Preparing soil and sediment samples for exploration is substantially different than rock sample preparation. One of the key differences is the drying temperature. To ensure that soil and sediment samples can be effectively sieved drying is required, and it is critical to dry at a low the temperature (<60ᵒC) to prevent the loss of volatile elements. These sample types are also screened (sieved) rather than pulverised. The process of sieving soil and sediment will remove larger grains, often quartz sand. By using the finer material for geochemical analysis, a larger number of grains form part of the sample aliquot making it more representative.
Soil and sediment samples are commonly sieved to -180 microns to remove a large portion of the quartz sand in the sample. The -180 micron screen is often referred to as 80 mesh as this corresponds to the Tyler and US mesh number for this sieve size. The most commonly used preparation package for soil and sediments is PREP-41 which includes low temperature drying (to retain volatile components), and an 80-mesh (180 micron) screen size. Both fractions of the sample are retained, with analysis most commonly carried out on the minus fraction.
The distribution of elements in a soil or sediment can vary dramatically between size fractions. It is therefore important to be aware of the distribution in your project to select the best fraction to identify anomalies. A large range of alternative screen sizes are available at ALS preparation laboratories as required. If you would like to use a different screen size indicate the size on the sample submittal form. It is best to identify the size using the metric system rather than using the screen number which varies between the Tyler and US numbering systems.
The highly reactive clay-size fraction in soil and till is a key trap site for the labile elements responsible for geochemical anomalies transported into cover over mineralisation. Although partial leaches that target these labile elements in soils are useful in exploration, a method to fully isolate the <2 micron fraction can open a larger range of analytical options. Results from multi-element geochemical surveys that use the clay size fraction for analysis show enhanced geochemical response compared to traditional bulk soil analysis, allowing for better precision and greater contrast in geochemical signal.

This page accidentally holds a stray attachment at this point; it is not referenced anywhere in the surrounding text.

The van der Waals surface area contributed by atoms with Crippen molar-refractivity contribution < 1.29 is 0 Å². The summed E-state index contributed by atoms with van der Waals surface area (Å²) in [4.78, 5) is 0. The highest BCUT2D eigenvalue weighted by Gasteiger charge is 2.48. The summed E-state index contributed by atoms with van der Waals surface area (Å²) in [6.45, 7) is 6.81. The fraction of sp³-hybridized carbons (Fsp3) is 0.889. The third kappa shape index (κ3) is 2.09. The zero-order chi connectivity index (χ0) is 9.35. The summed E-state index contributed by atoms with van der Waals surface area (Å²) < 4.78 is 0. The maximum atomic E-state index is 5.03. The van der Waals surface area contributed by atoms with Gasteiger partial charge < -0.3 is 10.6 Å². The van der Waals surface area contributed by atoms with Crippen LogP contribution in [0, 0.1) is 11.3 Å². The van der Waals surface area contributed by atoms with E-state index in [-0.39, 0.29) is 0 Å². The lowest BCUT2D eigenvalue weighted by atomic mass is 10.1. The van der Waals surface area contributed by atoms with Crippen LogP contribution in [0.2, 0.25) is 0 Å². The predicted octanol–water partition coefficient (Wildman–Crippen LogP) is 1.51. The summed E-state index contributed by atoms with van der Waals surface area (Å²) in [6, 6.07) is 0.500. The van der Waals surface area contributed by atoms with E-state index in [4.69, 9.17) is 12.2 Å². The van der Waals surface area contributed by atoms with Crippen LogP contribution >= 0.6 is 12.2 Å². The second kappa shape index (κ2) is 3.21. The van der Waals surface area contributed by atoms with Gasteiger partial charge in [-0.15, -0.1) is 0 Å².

ALS Geochemistry's clay-size fraction extraction method is performed in a clean lab setting with rigorous contamination control, ensuring your results are accurate and reliable. The amount of clay extracted from a 300g screened soil samples is generally in the order of 2g. Therefore, geochemical analytical methods which use large aliquot sizes are not applicable for clay fraction separated samples. To determine if clay-sized fraction separation is right for your project, we suggest using an orientation survey or a subset of a closely spaced local survey to test one or more digestions paired with super-trace ICP-MS analysis on the clay-sized separate.
Pulverisation uses metal bowls which may impart elements to a sample during grinding. Typically, sieving adds less carryover as the contact between the sample and the metal has less force. Pulverisation will produce a more homogeneous sample but will break down all grains, even those that are generally not of interest in exploration samples, like quartz.
The Ionic Leach™ method aims to digest weakly bound ions from a sample. As the bonding of these ions can change dramatically with drying, often making them less available for digestion, we recommend that samples for this analytical method are not dried or sieved. It is preferable that samples are preserved at the time they are collected by double bagging in plastic to prevent drying. Large rocks and twigs should be removed at the time of collection and the samples submitted as is.
Guidance on how to prepare biogeochemical and hydrogeochemical samples are given in our Generative Exploration section.
|Sieve Size (mm)||Tyler #||US #|
Soil & sediment samples prepared by sieving & clay separation can be analysed using a variety of multi-element trace methods.MORE INFORMATION